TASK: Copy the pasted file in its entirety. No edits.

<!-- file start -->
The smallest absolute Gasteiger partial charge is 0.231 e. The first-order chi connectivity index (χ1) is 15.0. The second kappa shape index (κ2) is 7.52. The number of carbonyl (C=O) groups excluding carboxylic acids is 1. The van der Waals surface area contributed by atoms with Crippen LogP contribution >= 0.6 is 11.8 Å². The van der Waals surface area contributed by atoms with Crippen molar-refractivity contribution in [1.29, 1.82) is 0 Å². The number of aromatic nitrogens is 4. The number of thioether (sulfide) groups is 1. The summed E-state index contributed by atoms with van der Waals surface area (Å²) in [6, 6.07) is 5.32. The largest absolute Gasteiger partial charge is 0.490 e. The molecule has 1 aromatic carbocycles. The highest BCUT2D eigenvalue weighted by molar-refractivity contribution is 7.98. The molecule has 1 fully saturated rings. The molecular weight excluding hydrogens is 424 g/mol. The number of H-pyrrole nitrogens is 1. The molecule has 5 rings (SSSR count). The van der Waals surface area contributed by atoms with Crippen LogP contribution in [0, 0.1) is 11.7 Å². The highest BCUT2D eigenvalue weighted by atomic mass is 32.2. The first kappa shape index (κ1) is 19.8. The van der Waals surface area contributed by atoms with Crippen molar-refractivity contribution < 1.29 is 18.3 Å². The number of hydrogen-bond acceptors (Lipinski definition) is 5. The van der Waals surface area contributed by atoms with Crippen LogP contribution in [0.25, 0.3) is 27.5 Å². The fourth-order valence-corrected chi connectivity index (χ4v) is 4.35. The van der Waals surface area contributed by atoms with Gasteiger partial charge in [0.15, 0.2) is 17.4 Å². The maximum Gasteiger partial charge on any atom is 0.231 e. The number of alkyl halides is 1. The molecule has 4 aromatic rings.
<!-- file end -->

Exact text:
The smallest absolute Gasteiger partial charge is 0.231 e. The first-order chi connectivity index (χ1) is 15.0. The second kappa shape index (κ2) is 7.52. The number of carbonyl (C=O) groups excluding carboxylic acids is 1. The van der Waals surface area contributed by atoms with Crippen LogP contribution >= 0.6 is 11.8 Å². The van der Waals surface area contributed by atoms with Crippen molar-refractivity contribution in [1.29, 1.82) is 0 Å². The number of aromatic nitrogens is 4. The number of thioether (sulfide) groups is 1. The summed E-state index contributed by atoms with van der Waals surface area (Å²) in [6, 6.07) is 5.32. The largest absolute Gasteiger partial charge is 0.490 e. The molecule has 1 aromatic carbocycles. The highest BCUT2D eigenvalue weighted by molar-refractivity contribution is 7.98. The molecule has 1 fully saturated rings. The molecular weight excluding hydrogens is 424 g/mol. The number of H-pyrrole nitrogens is 1. The molecule has 5 rings (SSSR count). The van der Waals surface area contributed by atoms with Crippen LogP contribution in [0, 0.1) is 11.7 Å². The highest BCUT2D eigenvalue weighted by atomic mass is 32.2. The first kappa shape index (κ1) is 19.8. The van der Waals surface area contributed by atoms with Crippen molar-refractivity contribution < 1.29 is 18.3 Å². The number of hydrogen-bond acceptors (Lipinski definition) is 5. The van der Waals surface area contributed by atoms with Crippen LogP contribution in [0.25, 0.3) is 27.5 Å². The fourth-order valence-corrected chi connectivity index (χ4v) is 4.35. The van der Waals surface area contributed by atoms with Gasteiger partial charge in [0.15, 0.2) is 17.4 Å². The maximum Gasteiger partial charge on any atom is 0.231 e. The number of alkyl halides is 1. The molecule has 4 aromatic rings.